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Ternary Nickel Alloys

Two primary wrought and cast compositions of ternary alloys have as their general composition Ni-Cr-Fe and Ni-Cr-Mo. These can be summarized as follows:
  • Haynes Alloy 214 (Ni-16Cr-2.5Fe-4.5Al-Y) has excellent resistance to oxidation to 1205°C (2200°F) and resists carburizing and chlorine-contaminated atmospheres. Haynes Alloy 556 (Fe-20Ni-22Cr-18Co) combines effective resistance to sulfidizing, carburizing and chlorine-bearing environments with good oxidation resistance, fabricability and high-temperature strength.
  • Inconel alloy 600 (Ni-15.5Cr-8Fe) has good resistance to oxidizing and reducing environments. It is intended for severely corrosive conditions at elevated temperatures.
  • Incoloy 800 (Ni-46Fe-21Cr) has good resistance to oxidation and carburization at elevated temperatures. It also resists sulfur attack, internal oxidation, scaling and corrosion in many atmospheres.
A cast Ni-Cr-Fe alloy known as CY-40 (Inconel) has higher carbon, manganese and silicon contents than the corresponding wrought grade. In the as-cast condition, the alloy is insensitive to the type of intergranular attack encountered in certain as-cast or sensitized stainless steels.

Significant additions of molybdenum make Ni-Cr-Mo alloys highly resistant to pitting. They retain high strength and oxidation resistance at elevated temperatures. Many are used in the chemical industry due to their resistance to a wide variety of aqueous corrosives. In many applications, these alloys are considered the only materials capable of withstanding the severe corrosion conditions encountered. In this group, the primary commercial materials are:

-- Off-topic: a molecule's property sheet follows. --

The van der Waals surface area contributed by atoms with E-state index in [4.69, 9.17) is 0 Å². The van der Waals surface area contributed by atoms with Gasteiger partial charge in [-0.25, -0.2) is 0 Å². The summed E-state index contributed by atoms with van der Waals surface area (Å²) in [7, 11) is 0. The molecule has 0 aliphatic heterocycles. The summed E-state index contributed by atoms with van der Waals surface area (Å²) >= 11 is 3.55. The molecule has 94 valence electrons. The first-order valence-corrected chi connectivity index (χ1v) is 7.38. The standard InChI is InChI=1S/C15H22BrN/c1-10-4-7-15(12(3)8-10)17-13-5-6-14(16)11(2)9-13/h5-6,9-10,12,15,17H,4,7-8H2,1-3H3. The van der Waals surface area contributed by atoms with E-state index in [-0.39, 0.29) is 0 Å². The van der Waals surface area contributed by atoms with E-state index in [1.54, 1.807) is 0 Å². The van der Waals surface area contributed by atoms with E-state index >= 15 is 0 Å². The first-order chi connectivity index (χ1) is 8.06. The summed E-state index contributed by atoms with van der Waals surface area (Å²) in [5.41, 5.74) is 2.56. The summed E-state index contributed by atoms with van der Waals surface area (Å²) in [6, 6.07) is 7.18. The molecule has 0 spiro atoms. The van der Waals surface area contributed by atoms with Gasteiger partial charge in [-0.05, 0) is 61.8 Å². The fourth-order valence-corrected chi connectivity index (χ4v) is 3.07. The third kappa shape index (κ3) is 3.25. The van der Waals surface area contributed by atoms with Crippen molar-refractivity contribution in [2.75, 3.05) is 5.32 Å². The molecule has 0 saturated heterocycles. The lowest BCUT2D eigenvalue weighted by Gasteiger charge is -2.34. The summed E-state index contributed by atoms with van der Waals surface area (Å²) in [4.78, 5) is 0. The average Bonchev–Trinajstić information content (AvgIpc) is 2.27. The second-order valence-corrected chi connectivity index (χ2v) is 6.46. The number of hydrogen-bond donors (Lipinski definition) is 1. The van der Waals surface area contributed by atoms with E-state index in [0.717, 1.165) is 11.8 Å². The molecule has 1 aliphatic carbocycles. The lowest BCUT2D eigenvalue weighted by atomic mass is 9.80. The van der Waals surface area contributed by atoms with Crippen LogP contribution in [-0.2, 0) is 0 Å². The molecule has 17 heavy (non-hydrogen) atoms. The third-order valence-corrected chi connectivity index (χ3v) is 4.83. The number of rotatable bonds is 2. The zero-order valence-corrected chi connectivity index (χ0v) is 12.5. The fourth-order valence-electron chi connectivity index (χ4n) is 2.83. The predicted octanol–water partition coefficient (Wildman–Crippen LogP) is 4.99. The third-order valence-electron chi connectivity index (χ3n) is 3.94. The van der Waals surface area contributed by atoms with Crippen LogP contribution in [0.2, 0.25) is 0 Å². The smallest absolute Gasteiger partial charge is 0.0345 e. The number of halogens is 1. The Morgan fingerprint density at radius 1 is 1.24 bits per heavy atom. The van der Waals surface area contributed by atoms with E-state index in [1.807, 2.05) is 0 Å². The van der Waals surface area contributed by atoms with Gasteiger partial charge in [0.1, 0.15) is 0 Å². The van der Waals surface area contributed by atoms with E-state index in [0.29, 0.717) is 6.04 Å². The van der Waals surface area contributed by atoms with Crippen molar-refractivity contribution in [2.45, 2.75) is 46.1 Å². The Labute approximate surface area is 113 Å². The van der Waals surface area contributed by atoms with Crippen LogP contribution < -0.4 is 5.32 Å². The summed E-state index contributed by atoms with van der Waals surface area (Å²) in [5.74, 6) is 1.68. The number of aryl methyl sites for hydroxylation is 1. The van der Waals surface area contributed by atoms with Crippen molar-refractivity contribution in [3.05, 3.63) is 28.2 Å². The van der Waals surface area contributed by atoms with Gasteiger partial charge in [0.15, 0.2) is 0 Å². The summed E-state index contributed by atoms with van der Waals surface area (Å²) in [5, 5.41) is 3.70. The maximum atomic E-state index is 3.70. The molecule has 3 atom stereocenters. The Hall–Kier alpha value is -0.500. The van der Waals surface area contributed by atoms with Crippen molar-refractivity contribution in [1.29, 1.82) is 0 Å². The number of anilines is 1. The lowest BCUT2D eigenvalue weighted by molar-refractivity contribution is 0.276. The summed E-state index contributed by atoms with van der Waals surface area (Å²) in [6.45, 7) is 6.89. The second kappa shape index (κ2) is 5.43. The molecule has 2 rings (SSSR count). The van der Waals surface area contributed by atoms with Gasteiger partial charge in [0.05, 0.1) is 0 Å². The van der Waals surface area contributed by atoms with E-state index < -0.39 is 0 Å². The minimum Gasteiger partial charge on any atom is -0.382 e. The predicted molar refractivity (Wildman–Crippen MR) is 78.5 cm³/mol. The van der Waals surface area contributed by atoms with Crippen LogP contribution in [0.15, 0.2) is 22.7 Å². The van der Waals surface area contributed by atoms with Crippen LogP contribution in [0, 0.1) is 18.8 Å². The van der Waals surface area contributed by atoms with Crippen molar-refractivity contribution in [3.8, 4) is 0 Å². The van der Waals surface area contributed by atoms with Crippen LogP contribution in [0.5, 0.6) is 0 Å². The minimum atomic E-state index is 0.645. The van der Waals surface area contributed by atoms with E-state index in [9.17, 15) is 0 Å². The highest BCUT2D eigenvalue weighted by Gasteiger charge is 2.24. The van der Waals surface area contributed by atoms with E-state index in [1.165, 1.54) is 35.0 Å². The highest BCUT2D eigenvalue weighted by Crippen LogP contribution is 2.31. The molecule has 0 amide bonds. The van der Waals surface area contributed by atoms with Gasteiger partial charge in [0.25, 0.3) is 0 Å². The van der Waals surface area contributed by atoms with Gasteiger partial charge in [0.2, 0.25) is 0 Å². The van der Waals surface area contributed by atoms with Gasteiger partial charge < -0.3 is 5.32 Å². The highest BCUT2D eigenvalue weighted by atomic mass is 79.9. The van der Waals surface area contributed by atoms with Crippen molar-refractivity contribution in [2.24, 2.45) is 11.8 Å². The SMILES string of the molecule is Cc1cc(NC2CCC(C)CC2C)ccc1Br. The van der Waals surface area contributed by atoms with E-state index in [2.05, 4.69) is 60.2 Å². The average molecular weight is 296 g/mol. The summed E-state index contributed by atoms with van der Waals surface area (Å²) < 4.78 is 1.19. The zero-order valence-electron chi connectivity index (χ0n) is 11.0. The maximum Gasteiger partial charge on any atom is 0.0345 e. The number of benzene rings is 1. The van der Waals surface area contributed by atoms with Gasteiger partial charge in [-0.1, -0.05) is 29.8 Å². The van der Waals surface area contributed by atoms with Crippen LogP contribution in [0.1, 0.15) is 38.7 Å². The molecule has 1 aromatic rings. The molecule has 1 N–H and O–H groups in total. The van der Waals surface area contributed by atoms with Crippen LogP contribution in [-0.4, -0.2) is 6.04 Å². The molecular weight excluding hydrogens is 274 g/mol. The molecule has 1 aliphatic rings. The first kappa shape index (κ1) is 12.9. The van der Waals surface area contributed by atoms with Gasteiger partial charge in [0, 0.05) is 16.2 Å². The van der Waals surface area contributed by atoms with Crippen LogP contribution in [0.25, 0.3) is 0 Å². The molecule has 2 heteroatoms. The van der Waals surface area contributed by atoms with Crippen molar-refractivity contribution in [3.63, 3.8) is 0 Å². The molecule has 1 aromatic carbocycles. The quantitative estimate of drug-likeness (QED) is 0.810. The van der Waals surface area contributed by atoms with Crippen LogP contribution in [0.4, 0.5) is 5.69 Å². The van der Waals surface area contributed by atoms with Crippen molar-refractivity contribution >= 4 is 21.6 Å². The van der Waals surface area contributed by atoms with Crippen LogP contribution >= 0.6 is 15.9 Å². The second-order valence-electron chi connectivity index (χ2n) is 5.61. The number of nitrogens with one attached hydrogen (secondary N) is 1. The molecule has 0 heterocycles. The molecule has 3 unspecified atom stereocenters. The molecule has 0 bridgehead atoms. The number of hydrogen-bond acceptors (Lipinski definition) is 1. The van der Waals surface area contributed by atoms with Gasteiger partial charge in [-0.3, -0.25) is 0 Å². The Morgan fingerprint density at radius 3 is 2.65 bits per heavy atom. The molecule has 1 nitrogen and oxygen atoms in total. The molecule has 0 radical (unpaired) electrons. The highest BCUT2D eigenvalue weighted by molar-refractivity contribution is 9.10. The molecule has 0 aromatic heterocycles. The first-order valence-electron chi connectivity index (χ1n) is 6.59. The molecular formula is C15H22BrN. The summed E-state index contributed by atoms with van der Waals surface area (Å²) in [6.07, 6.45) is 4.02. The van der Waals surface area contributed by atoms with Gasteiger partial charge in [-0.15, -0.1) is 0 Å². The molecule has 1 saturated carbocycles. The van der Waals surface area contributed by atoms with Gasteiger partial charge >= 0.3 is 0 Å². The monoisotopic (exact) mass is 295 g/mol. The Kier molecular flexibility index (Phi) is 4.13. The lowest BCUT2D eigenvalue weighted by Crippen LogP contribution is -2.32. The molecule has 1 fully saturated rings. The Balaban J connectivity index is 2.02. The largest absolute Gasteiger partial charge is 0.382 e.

• Hastalloy® alloy C-22 (Ni-22Cr-13Mo-3W-3Fe) has better overall corrosion resistance and versatility than any other Ni-Cr-Mo alloy.
  • Alloy C-276 (57Ni-15.5Cr-16Mo) has excellent resistance to strong oxidizing and reducing corrosives, acids and chlorine-contaminated hydrocarbons. Alloy C-276 is also one of the few materials that withstand the corrosive effects of wet chlorine gas, hypochlorite and chlorine dioxide.
  • Hastalloy® alloy C-22 has outstanding resistance to pitting, crevice corrosion and stress-corrosion cracking.
Applications for these materials include the pulp and paper industry, various pickling acid processes, production of pesticides and various agri-chemicals.

Two grades of cast Ni-Cr-Mo alloys, ACI CW-12M-1 and CW-12M-2, are also used in severe corrosion service often involving combinations of acids at elevated temperatures. The two versions of CW-12M are also produced as Hastalloy® C and Chlorimet®.

Complex Alloys

Ni-Cr-Fe-Mo-Cu is an example of a complex alloy. These alloys offer good resistance to pitting, intergranular corrosion, chloride-ion stress-corrosion cracking and general corrosion over a wide range of oxidizing and reducing environments. These alloys are frequently used in applications involving sulfuric and phosphoric acids. Important commercial grades include Hastalloy® alloys G-30 and H; Haynes® alloy No. 230; Inconel® alloys 617, 625 and 718; and Incoloy® alloy 825.

Metallurgical Factors

The most significant metallurgical considerations when selecting a nickel alloy are:
  • Homogenous fine-grained microstructures (preferred)
  • Steel cleanliness, especially non-metallic inclusions (which reduce toughness and hydrogen embrittlement resistance)
  • No surface and internal defects
Final Example

Nickel-based alloys used in components for gas transmission pipeline systems contain at least 50% nickel. Nickel contents up to 99+% have been used. Examples include: Nickel 200, Monel 400 and Monel 500, Inconel 600 and X-750, and Hastalloy C-276 and Inconel 625). For hydrogen gas transmission applications, where there is the potential for hydrogen embrittlement (affected by metal strength, stress state and hydrogen partial pressure), these alloys should be considered.